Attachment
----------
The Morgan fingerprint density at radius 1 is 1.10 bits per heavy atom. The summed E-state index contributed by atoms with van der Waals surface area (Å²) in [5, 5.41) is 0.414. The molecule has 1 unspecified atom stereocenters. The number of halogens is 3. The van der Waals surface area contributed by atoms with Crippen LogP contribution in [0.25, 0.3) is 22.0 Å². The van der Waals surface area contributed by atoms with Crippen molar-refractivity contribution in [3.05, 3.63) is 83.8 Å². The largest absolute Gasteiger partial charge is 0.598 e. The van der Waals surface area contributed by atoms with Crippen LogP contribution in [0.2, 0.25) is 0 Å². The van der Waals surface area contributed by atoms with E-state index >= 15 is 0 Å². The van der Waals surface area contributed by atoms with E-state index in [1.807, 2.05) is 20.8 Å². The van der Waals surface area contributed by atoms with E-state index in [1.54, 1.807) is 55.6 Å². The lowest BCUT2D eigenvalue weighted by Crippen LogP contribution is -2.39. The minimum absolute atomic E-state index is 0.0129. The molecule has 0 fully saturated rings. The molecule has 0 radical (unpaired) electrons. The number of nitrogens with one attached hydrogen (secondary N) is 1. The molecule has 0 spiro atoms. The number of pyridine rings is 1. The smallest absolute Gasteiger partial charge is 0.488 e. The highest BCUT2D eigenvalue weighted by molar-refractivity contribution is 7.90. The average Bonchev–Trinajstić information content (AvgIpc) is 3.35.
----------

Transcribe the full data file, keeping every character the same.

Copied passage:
The Morgan fingerprint density at radius 1 is 1.10 bits per heavy atom. The summed E-state index contributed by atoms with van der Waals surface area (Å²) in [5, 5.41) is 0.414. The molecule has 1 unspecified atom stereocenters. The number of halogens is 3. The van der Waals surface area contributed by atoms with Crippen LogP contribution in [0.25, 0.3) is 22.0 Å². The van der Waals surface area contributed by atoms with Crippen molar-refractivity contribution in [3.05, 3.63) is 83.8 Å². The largest absolute Gasteiger partial charge is 0.598 e. The van der Waals surface area contributed by atoms with Crippen LogP contribution in [0.2, 0.25) is 0 Å². The van der Waals surface area contributed by atoms with E-state index >= 15 is 0 Å². The van der Waals surface area contributed by atoms with E-state index in [1.807, 2.05) is 20.8 Å². The van der Waals surface area contributed by atoms with E-state index in [1.54, 1.807) is 55.6 Å². The lowest BCUT2D eigenvalue weighted by Crippen LogP contribution is -2.39. The minimum absolute atomic E-state index is 0.0129. The molecule has 0 fully saturated rings. The molecule has 0 radical (unpaired) electrons. The number of nitrogens with one attached hydrogen (secondary N) is 1. The molecule has 0 spiro atoms. The number of pyridine rings is 1. The smallest absolute Gasteiger partial charge is 0.488 e. The highest BCUT2D eigenvalue weighted by molar-refractivity contribution is 7.90. The average Bonchev–Trinajstić information content (AvgIpc) is 3.35.